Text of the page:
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Research Highlight

A major focus of ongoing research at UC Irvine is to develop new therapeutic strategies designed to limit ongoing demyelination while repairing damaged nerve tissue.

Dr. Mike Demetriou, M.D., Ph.D.

Dr. Demetriou is one of the first graduates from the University of Toronto’s prestigious MD/PhD program, a dual degree program providing both medical and research training. After completing the PhD component of the program, where he focused on genetics and cancer research, Mike became interested in neurology during his senior years of medical school. He launched into the field of Neurology by applying his prior research experience to well-known neurological diseases. He observed that his prior research might be applicable to auto-immune diseases – like Multiple Sclerosis (MS) – which led to a year of postdoctoral research on mouse models of MS. From that point on, he has focused his clinical and research efforts in MS, applying his talents to making contributions towards a cure for MS.

In 2001, Dr. Demetriou published a paper in the prestigious journal NATURE, revealing that auto-immune disease was triggered in mice following the disruption of protein glycosylation (i.e. the addition of sugars to proteins). However, it was the proposed mechanism that was quite novel – sugars binding to proteins to create a lattice-like network on the surface of cells, with this lattice network controlling the concentration and level of receptors on the cell surface. Mike found that disrupting the addition of sugars to proteins weakens the lattice, inducing T-cell hyper-activity thereby resulting in an unfavorable auto-immune response.

Following these findings, Mike came to the University of California, Irvine, where he continued to expand on the idea of how this lattice network regulates T-cells and autoimmunity. Using in-bred strains of mice that differ in their genetics, Mike demonstrated that the strength of the lattice and associated susceptibility to autoimmunity was regulated by both genetic inheritance and cellular metabolism. Depending on the in-bred mouse strain examined, defects in the lattice were associated with kidney auto-immune disease or a spontaneous MS-like disease.

Next, Mike and his team wished to examine whether protein glycosylation and the lattice are similarly altered in humans with MS. It has long been known that environmental and genetic factors combine to induce MS, however how they do this at a molecular level is largely unknown. Mike and his team revealed that multiple human genetic factors and multiple environmental factors converge to alter protein glycosylation and the lattice, thereby controlling T-cell activity and MS risk. Environmental regulation by Vitamin D3 and cellular metabolism converge with genetic risk factors in cytokine receptors for IL-2 and IL-7, CTLA-4 and Mgat1 to weaken the lattice and induce T-cell hyper-activity.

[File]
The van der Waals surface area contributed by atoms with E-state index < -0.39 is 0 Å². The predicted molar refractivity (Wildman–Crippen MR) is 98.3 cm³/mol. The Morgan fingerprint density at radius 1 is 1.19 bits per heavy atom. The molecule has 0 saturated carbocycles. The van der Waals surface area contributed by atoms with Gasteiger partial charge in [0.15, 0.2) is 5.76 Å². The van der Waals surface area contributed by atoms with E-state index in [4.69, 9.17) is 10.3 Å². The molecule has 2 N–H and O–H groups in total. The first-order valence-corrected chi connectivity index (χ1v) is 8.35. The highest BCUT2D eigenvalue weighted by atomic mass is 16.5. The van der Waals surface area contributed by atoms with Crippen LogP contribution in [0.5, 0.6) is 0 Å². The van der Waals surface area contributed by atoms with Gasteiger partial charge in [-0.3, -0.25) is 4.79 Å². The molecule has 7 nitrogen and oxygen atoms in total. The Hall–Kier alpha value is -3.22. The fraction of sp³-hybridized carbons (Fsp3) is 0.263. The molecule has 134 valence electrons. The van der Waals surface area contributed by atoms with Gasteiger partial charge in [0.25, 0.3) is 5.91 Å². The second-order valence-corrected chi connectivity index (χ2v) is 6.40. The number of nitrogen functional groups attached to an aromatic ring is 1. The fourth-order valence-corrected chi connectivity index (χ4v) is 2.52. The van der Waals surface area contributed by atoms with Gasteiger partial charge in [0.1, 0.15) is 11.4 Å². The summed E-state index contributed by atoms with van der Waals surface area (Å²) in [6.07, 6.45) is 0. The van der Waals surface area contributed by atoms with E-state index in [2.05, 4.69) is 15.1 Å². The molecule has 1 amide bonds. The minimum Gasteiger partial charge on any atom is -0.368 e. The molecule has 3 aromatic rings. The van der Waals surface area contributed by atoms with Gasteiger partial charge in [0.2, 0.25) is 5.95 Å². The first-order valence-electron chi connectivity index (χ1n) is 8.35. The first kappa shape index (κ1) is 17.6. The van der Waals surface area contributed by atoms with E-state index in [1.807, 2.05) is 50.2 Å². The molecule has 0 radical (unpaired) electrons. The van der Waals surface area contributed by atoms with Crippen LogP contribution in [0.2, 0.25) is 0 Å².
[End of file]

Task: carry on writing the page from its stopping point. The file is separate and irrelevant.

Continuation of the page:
Vitamin D3 is synthesized in the skin following UV light exposure from the sun. Vitamin D3 deficiency has long been associated with MS, whereas higher levels of vitamin D3 have been shown to inhibit mouse models of MS. Mike and his team revealed that Vitamin D3 enhances protein glycosylation and the lattice to suppress T-cell hyper-activity associated with MS and inhibit mouse MS models.

A major unmet need for the management of MS is an inexpensive oral therapy that directly targets an underlying disease mechanism, rather than non-specific immunosuppression. Indeed, Mike’s most recent work has revealed that the simple sugar and dietary supplement N-acetylglucosamine (GlcNAc), which is similar to the more widely available glucosamine, rescues defective protein glycosylation in MS cells in culture and inhibits pro-autoimmune T-cell responses and mouse models of multiple sclerosis and autoimmune diabetes when given orally. This suggests that oral GlcNAc may provide a simple and inexpensive therapeutic strategy to target an underlying defect in protein glycosylation that induces pro-autoimmune immune responses in MS and potentially other human autoimmune diseases. Mike is currently planning a human clinical trial to further investigate this possibility.

When asked what he’ll do when he finds a cure for MS, Dr. Demetriou replies, “That is a tall order, but if I were so lucky, I would move on to examine other auto-immune disease, like Crones disease or type I diabetes.” We like what we hear!

As an MD, Mike regularly sees MS patients at the National Multiple Sclerosis Society designated Comprehensive Care clinic at Gottshalk Medical Plaza on the UC Irvine campus. The clinical center is distinguished for being currently only one of three such centers in California.

When he’s not exploring and discovering in the lab or seeing patients, Mike enjoys spending time with his family and outdoor adventures, especially around his hometown of Toronto, Canada.